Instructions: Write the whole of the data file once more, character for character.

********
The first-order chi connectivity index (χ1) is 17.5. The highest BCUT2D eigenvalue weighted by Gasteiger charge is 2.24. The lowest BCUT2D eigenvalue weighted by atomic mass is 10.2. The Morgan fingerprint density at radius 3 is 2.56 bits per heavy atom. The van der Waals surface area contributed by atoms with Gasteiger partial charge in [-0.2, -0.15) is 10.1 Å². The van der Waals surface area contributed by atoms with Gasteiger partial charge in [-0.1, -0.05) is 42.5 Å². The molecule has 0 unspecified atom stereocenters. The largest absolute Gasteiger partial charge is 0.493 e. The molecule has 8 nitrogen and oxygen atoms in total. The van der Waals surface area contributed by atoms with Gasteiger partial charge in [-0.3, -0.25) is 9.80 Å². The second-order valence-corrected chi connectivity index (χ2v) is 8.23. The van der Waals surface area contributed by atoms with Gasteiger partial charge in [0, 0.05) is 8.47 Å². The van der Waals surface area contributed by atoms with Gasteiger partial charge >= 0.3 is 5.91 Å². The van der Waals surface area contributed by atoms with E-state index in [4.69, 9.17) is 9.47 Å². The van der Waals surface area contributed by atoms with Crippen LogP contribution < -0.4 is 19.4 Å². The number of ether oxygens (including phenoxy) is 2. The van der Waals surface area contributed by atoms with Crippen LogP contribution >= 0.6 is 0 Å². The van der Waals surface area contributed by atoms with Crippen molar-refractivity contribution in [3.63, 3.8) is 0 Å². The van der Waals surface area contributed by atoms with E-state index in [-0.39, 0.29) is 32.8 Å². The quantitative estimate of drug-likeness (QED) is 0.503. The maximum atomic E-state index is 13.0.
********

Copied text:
The first-order chi connectivity index (χ1) is 17.5. The highest BCUT2D eigenvalue weighted by Gasteiger charge is 2.24. The lowest BCUT2D eigenvalue weighted by atomic mass is 10.2. The Morgan fingerprint density at radius 3 is 2.56 bits per heavy atom. The van der Waals surface area contributed by atoms with Gasteiger partial charge in [-0.2, -0.15) is 10.1 Å². The van der Waals surface area contributed by atoms with Gasteiger partial charge in [-0.1, -0.05) is 42.5 Å². The molecule has 0 unspecified atom stereocenters. The largest absolute Gasteiger partial charge is 0.493 e. The molecule has 8 nitrogen and oxygen atoms in total. The van der Waals surface area contributed by atoms with Gasteiger partial charge in [-0.3, -0.25) is 9.80 Å². The second-order valence-corrected chi connectivity index (χ2v) is 8.23. The van der Waals surface area contributed by atoms with Gasteiger partial charge in [0, 0.05) is 8.47 Å². The van der Waals surface area contributed by atoms with Gasteiger partial charge >= 0.3 is 5.91 Å². The van der Waals surface area contributed by atoms with E-state index in [4.69, 9.17) is 9.47 Å². The van der Waals surface area contributed by atoms with Crippen LogP contribution < -0.4 is 19.4 Å². The number of ether oxygens (including phenoxy) is 2. The van der Waals surface area contributed by atoms with Crippen LogP contribution >= 0.6 is 0 Å². The van der Waals surface area contributed by atoms with Crippen molar-refractivity contribution in [3.63, 3.8) is 0 Å². The van der Waals surface area contributed by atoms with E-state index in [-0.39, 0.29) is 32.8 Å². The quantitative estimate of drug-likeness (QED) is 0.503. The maximum atomic E-state index is 13.0.